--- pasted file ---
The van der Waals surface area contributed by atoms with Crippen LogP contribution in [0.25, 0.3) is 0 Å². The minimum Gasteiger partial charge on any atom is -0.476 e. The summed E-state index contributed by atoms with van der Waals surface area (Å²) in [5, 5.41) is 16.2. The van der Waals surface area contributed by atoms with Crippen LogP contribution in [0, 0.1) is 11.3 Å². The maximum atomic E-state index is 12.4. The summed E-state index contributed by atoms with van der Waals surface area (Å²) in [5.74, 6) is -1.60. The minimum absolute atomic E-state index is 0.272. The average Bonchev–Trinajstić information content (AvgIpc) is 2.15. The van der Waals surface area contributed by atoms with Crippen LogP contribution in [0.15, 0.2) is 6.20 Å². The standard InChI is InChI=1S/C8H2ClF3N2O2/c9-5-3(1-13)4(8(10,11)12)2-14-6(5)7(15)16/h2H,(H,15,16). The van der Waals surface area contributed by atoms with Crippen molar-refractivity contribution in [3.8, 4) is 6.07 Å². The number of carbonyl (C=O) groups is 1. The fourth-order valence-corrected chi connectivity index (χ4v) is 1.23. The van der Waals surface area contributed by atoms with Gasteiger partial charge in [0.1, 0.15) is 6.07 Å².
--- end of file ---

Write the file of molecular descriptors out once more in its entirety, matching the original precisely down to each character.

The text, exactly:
The van der Waals surface area contributed by atoms with Crippen LogP contribution in [0.25, 0.3) is 0 Å². The minimum Gasteiger partial charge on any atom is -0.476 e. The summed E-state index contributed by atoms with van der Waals surface area (Å²) in [5, 5.41) is 16.2. The van der Waals surface area contributed by atoms with Crippen LogP contribution in [0, 0.1) is 11.3 Å². The maximum atomic E-state index is 12.4. The summed E-state index contributed by atoms with van der Waals surface area (Å²) in [5.74, 6) is -1.60. The minimum absolute atomic E-state index is 0.272. The average Bonchev–Trinajstić information content (AvgIpc) is 2.15. The van der Waals surface area contributed by atoms with Crippen LogP contribution in [0.15, 0.2) is 6.20 Å². The standard InChI is InChI=1S/C8H2ClF3N2O2/c9-5-3(1-13)4(8(10,11)12)2-14-6(5)7(15)16/h2H,(H,15,16). The van der Waals surface area contributed by atoms with Crippen molar-refractivity contribution in [3.8, 4) is 6.07 Å². The number of carbonyl (C=O) groups is 1. The fourth-order valence-corrected chi connectivity index (χ4v) is 1.23. The van der Waals surface area contributed by atoms with Gasteiger partial charge in [0.1, 0.15) is 6.07 Å².